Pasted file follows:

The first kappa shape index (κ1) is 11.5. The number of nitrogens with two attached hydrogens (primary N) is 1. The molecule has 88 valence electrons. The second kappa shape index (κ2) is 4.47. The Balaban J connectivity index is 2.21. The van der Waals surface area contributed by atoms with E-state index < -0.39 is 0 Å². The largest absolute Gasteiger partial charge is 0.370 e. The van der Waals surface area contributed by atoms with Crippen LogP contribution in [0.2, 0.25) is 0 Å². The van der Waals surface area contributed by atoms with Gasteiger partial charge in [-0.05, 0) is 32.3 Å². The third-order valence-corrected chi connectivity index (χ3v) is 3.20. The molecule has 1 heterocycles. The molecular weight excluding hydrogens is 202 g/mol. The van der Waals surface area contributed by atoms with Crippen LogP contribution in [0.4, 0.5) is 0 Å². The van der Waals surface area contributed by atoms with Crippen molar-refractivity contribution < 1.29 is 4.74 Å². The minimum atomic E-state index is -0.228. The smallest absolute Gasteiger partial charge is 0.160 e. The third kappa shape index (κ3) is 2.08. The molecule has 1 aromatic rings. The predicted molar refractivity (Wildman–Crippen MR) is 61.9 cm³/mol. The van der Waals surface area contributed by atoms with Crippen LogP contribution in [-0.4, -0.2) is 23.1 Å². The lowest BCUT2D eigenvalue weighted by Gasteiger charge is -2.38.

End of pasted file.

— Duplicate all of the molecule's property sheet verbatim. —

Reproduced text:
The first kappa shape index (κ1) is 11.5. The number of nitrogens with two attached hydrogens (primary N) is 1. The molecule has 88 valence electrons. The second kappa shape index (κ2) is 4.47. The Balaban J connectivity index is 2.21. The van der Waals surface area contributed by atoms with E-state index < -0.39 is 0 Å². The largest absolute Gasteiger partial charge is 0.370 e. The van der Waals surface area contributed by atoms with Crippen LogP contribution in [0.2, 0.25) is 0 Å². The van der Waals surface area contributed by atoms with Gasteiger partial charge in [-0.05, 0) is 32.3 Å². The third-order valence-corrected chi connectivity index (χ3v) is 3.20. The molecule has 1 heterocycles. The molecular weight excluding hydrogens is 202 g/mol. The van der Waals surface area contributed by atoms with Crippen LogP contribution in [0.4, 0.5) is 0 Å². The van der Waals surface area contributed by atoms with Crippen molar-refractivity contribution < 1.29 is 4.74 Å². The minimum atomic E-state index is -0.228. The smallest absolute Gasteiger partial charge is 0.160 e. The third kappa shape index (κ3) is 2.08. The molecule has 1 aromatic rings. The predicted molar refractivity (Wildman–Crippen MR) is 61.9 cm³/mol. The van der Waals surface area contributed by atoms with Crippen LogP contribution in [-0.4, -0.2) is 23.1 Å². The lowest BCUT2D eigenvalue weighted by Gasteiger charge is -2.38.